Hong Kong tycoon's firm razes Guangzhou home of opera legend
Tourism Board chief Peter Lam is chairman of company that residents say illegally demolished Guangzhou mansions in the dead of night
Li Jing in Guangzhou and Ng Kang-chung
Hong Kong tycoon Peter Lam Kin-ngok has been pulled into a controversy over the alleged unauthorised demolition of two historic buildings in Guangzhou, one of which was the home of Sit Kok-sin, the late "King of Cantonese Opera".
Residents in Yuexiu district say bulldozers flattened the site early last Tuesday.
A visit by a Post reporter yesterday found that the two two-storey houses had been reduced to rubble. A Chinese banner at the entrance to the site reads "Lai Fung Holdings. HKEx stock code 1125".
Lai Fung is a member of the Lai Sun Group, of which Lam is chairman. He is also chairman of the Hong Kong Tourism Board.
Lai Fung is the group's property development and investment arm on the mainland. Its core business is property development, according to the group's website.
The controversy has been brewing in Guangzhou since last week.
One resident said: "They came around midnight. If it was not something bad, they should not have needed to do it so secretly. I shouted to ask them to stop but they just did not listen. I woke up the next morning and the houses were gone."
Another said: "The developers are too arrogant. They show no respect for our cultural relics. It's a pity that we lost the two historical buildings."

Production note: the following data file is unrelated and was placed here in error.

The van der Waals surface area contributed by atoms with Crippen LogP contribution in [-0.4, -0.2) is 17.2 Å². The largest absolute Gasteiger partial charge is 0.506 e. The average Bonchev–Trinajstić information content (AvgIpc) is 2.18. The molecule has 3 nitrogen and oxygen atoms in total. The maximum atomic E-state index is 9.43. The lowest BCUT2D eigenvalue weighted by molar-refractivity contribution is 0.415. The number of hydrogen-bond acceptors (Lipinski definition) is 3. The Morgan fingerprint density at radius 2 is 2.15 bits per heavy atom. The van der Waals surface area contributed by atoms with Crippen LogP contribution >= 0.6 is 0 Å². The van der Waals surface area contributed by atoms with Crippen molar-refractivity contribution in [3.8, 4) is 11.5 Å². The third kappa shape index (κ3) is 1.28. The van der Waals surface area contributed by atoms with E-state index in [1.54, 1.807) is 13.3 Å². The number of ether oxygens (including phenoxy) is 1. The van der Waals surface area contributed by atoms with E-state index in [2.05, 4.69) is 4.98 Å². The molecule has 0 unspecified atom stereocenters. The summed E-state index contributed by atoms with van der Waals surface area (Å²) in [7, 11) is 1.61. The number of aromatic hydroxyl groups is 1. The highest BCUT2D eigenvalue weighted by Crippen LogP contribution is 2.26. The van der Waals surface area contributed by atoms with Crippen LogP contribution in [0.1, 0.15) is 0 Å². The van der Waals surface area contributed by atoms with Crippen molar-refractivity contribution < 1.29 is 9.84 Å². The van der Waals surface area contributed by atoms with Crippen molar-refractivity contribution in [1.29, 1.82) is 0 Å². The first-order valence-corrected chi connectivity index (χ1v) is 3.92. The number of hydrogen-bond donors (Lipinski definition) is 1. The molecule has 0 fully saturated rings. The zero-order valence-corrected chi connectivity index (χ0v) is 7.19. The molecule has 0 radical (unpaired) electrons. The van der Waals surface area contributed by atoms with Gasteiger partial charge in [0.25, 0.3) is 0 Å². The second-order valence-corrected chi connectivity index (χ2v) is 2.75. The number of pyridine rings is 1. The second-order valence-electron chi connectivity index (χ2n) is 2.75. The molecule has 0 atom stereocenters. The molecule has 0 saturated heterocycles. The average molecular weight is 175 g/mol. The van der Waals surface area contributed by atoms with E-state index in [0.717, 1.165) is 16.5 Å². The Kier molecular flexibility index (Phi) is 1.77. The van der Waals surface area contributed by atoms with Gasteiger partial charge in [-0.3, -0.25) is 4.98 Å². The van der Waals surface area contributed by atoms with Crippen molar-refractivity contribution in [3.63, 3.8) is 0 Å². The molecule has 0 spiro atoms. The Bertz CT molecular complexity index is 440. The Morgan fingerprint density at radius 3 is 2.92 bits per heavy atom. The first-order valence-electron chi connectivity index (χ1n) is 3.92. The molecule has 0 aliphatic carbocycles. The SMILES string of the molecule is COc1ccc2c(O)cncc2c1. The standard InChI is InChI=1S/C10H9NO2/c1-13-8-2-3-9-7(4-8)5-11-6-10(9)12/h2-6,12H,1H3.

An expert on a Guangdong provincial heritage preservation panel, Chen Qi, said: "The government should speed up assessing and categorising our old buildings, otherwise there is a fatal loophole for developers to exploit."
The 2,000-square-metre site, near the corner of Guanlu Road and Shishu Road, was acquired by a subsidiary of Lai Fung in 2007. The developer plans to transform the site into a commercial-residential complex with a gross floor area of about 14,000 square metres.
The project, originally scheduled for completion in 2011, has been held up because of concerns about the historical value of the buildings. A temporary moratorium on development of the site was reportedly imposed last year by the Guangzhou authorities, pending further assessments of the buildings and discussion with the developers over a possible alternative development plan.
A Lai Fung non-executive director, lawmaker Abraham Razack, declined to comment yesterday, saying he was unaware of the controversy. Lam was out of town and could not be reached.
Built in the 1940s, one of the mansions used to be the home of Cantonese opera star Sit Kok-sin, who was said to have stayed there for a couple of years in the 1950s.
Sit was born in Hong Kong in 1904. Originally a journalist, he formed the Kok Sin Sing Opera Troupe in 1929 and started taking roles on stage and screen. He revolutionised stage make-up, costumes and lighting.
He also introduced a northern style of martial arts into his performances and adopted Western musical instruments such as the violin and guitar into Cantonese opera.
His unique singing style and versatility in male and female roles won him acclaim as the "King of Cantonese Opera". He died in 1956.